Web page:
Courtesy of Cornell University

October 3, 2022

Cornell Research Associate Jenifer Wightman Debuts Mud Paintings for Cornell Biennial

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Ithaca has long been known for its beauty, but for artist Jenifer Wightman grad, that beauty is more than meets the eye. Her most recent exhibit, unveiled this past week at Mann Library, uses microbes to facilitate her creative vision. 

“I’m a lifelong biologist…I really love concepts. I was very much interested in communicating those concepts in a more aesthetic way,” Wightman said. The exhibits — “Shared space: Seasonal color shift of species succession” and “Grounded: Life is Soil, Soil is Life” — mark 18 years of Whitman’s exploration of beauty in the otherwise overlooked. 

The Shared Space exhibit is made up of two distinct works, both of which use mud collected from Beebe Lake placed in a double sided plexiglass as the primary medium. 

The pigmentations of the pieces will change with the seasons, as different species grow and prosper in the frame. The more intricate details and patterns of the piece will unfold in the coming weeks, as microbes begin to photosynthesize and create color collages. 

The Grounded exhibition features a number of other works by Wightman similar in style collected from all across the country. The locations of the mud collection include three superfund sites, sites that require long term pollution clean up and care, all located in the New York City area. 

Wightman said her work is inspired heavily by other conceptual artists who explore biological processes in their work, most notably Hans Haacke, a German artist known for his condensation cube installation.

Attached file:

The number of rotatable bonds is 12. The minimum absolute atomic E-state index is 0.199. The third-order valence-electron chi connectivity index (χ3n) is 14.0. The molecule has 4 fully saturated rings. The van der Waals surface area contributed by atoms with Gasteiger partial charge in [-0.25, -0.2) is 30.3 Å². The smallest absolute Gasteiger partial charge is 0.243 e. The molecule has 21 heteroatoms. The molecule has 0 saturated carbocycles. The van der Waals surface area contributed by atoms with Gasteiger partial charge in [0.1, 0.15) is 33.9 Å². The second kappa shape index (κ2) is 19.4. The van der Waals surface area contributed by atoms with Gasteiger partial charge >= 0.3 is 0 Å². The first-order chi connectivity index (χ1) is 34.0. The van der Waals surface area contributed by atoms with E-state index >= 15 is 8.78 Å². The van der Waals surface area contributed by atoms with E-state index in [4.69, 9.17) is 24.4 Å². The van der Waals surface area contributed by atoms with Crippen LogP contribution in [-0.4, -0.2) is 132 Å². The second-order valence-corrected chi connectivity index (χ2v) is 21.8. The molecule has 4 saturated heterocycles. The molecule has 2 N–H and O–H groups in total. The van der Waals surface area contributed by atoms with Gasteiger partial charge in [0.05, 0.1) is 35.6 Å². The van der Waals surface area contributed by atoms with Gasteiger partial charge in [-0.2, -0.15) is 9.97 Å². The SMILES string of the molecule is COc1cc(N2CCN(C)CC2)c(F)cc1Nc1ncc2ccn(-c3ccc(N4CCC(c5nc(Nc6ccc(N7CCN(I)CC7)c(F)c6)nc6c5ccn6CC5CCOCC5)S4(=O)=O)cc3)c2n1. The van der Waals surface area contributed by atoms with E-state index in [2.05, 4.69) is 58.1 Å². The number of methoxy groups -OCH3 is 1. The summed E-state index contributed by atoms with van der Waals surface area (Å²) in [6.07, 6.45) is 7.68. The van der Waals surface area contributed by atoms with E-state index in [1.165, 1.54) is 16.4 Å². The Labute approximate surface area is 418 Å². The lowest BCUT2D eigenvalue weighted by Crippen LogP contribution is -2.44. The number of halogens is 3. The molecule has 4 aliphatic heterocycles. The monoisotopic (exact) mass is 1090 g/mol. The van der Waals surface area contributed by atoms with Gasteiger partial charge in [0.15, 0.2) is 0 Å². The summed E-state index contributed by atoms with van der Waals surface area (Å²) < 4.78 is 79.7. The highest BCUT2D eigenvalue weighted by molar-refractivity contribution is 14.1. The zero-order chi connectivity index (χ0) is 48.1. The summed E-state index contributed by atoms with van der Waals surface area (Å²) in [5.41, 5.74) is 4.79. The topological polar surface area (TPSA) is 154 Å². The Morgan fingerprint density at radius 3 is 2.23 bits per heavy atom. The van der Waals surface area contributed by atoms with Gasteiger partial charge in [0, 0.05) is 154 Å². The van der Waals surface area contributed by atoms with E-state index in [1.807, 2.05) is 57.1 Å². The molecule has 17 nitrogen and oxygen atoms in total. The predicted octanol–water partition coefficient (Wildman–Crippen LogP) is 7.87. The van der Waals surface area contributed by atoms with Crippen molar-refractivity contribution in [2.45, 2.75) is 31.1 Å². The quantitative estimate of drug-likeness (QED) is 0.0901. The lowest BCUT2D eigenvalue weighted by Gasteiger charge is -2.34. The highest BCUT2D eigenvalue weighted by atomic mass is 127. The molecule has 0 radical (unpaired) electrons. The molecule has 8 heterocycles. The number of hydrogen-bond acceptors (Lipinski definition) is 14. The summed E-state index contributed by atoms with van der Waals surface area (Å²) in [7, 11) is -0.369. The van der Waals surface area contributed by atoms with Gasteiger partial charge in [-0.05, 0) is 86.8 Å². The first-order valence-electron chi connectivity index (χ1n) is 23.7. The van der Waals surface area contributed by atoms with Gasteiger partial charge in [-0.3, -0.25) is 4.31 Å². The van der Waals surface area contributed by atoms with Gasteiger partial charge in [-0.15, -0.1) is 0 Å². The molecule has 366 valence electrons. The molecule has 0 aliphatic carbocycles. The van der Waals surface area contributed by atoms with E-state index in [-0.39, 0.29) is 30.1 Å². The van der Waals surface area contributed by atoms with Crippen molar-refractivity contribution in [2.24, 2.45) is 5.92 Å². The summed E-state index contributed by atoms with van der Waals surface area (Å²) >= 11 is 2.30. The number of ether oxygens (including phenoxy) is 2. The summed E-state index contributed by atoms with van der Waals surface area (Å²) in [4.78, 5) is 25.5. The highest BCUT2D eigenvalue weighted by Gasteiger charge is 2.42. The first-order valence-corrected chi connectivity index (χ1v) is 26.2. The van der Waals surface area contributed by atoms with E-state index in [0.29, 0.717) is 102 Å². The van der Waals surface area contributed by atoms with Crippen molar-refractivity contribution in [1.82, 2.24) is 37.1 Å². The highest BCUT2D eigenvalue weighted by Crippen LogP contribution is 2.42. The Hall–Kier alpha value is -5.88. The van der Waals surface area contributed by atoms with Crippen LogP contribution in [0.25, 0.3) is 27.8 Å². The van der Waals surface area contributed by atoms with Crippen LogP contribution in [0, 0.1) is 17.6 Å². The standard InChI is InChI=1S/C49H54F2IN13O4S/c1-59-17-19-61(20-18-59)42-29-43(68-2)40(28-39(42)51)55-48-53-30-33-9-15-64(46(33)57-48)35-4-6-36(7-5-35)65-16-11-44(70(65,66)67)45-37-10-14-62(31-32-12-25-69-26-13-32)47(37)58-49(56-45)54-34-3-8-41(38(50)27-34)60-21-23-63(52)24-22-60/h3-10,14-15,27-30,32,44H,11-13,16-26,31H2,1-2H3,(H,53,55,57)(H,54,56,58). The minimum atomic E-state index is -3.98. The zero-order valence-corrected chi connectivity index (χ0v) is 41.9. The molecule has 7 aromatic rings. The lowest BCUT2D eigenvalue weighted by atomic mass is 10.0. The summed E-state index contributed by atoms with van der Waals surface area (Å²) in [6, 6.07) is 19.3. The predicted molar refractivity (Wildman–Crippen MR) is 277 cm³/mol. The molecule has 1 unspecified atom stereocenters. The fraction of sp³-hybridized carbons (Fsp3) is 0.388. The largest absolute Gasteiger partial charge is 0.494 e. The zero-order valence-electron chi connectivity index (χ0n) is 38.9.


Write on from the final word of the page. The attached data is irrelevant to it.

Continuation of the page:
Wightman’s art is often an expression of her research in some capacity, which has been focused on greenhouse gas emissions in the crop and soil sciences for the last 20 years. To Wightman, her art is a form of communication. 

“We need to work on telling stories that are complicated,” Wightman said. 

One of the biggest of those stories is climate change. Her pieces emphasize renewability and the circular nature of all materials: the mud contains living microbes that all work in harmony to survive. Because a number are photoluminescent, the nutrient distribution in the mud sample naturally facilitates the continuous growth of new populations. 

“[You’ve] got all these different ecological niches, which then support all different kinds of microbes that can live in those different ecological niches,” Wightman explained. 

She used this medium to emphasize the importance of having a harmonious relationship with one’s environment — a lesson mankind has yet to embody. 

“I think we can come to a true understanding of our connection to this earth, but most of us walk around on top of it, conquering it, as opposed to trying to live with it,” Wightman said.

Climate change is just one example of a number of destructive effects mankind has contributed to, and one especially relevant to Wightman. Part of her Shared Space exhibit contains a memento to the subject, and the research behind finding a solution. 

The left frame contains five percent rice husk biochar donated by Johannes Lehmann’s Lab, which could serve as a carbon sequestration mitigation opportunity to fight climate change. 

Wightman uses her art as an extension of her work, finding new ways of approaching old conversations, a testament to both fields. Her work will be displayed through the month.